Judge tells officials to give notice before clearing Occupy D.C.
A federal judge has given protesters at the Occupy D.C. site some breathing room, ruling Tuesday that authorities must give notice before trying to evict demonstrators from a downtown park in the nation’s capital.
The widely reported decision by U.S. District Judge James Boasberg came as the National Park Service has begun enforcing a camping ban at one of the few remaining Occupy sites in the nation. At the Occupy demonstrations' peak last fall, tens of thousands of protesters around the country occupied public areas to protest income inequality, corporate greed, rising debts and government shortcomings in dealing with a fractured economy.
The Washington, D.C., protest is centered at McPherson Square, blocks from the White House.
Earlier Tuesday, officials from the National Park Service arrived at the protest site to ask that the large blue tarpaulin draped over the statue of Civil War Gen. James McPherson and known as the “tent of dreams,” be taken down. They also asked that protesters comply with new regulations prohibiting bedding at the site, according to a posting at the Occupy website.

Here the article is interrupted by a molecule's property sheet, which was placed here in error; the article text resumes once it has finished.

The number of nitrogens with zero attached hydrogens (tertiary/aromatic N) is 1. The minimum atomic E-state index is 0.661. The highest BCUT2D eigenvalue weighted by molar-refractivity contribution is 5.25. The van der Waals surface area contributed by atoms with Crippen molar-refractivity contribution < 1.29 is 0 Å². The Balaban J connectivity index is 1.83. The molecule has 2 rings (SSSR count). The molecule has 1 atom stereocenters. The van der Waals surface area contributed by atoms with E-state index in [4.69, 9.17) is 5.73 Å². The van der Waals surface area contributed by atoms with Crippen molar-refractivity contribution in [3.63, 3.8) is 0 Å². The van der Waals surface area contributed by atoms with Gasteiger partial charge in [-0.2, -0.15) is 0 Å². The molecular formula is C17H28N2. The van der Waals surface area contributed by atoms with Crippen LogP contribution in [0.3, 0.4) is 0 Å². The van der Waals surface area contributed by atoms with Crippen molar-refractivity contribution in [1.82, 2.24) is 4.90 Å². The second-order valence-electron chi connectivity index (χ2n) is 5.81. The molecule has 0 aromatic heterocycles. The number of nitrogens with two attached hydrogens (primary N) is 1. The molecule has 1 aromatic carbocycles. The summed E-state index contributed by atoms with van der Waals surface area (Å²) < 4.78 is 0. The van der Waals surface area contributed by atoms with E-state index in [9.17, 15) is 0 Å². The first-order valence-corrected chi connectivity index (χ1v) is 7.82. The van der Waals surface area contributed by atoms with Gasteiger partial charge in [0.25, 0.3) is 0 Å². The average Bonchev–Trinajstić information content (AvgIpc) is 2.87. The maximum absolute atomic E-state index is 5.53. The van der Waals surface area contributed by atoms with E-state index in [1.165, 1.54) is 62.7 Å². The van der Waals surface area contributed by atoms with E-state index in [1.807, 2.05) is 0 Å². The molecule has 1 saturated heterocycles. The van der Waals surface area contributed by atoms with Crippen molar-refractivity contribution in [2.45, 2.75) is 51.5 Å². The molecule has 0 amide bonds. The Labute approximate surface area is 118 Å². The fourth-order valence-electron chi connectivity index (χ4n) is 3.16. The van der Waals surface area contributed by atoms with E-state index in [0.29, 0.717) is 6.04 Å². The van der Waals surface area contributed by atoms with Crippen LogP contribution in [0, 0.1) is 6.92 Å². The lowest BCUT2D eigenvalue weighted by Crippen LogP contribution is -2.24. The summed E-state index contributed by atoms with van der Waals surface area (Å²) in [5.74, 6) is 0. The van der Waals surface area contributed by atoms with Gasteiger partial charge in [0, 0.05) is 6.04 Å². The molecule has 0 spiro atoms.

Protesters refused and called for a General Assembly of demonstrators to discuss their next step. Government officials have said there is no timetable for clearing the area, also known as Freedom Square.
Under the latest court ruling, authorities cannot seize tents unless there are violations of law or the anti-camping regulations. Nor can the park service close the protest site without prior notification, unless there is an emergency.
-- Michael Muskal
Photo: A "V for Vendetta" Guy Fawkes mask is set on the statue of Civil War Gen. James B. McPherson at McPherson Square by Occupy D.C. Police on Tuesday ordered protesters to pull down a "tent of dreams" it had erected the day before. Credit: Jewel Samad / AFP/Getty Images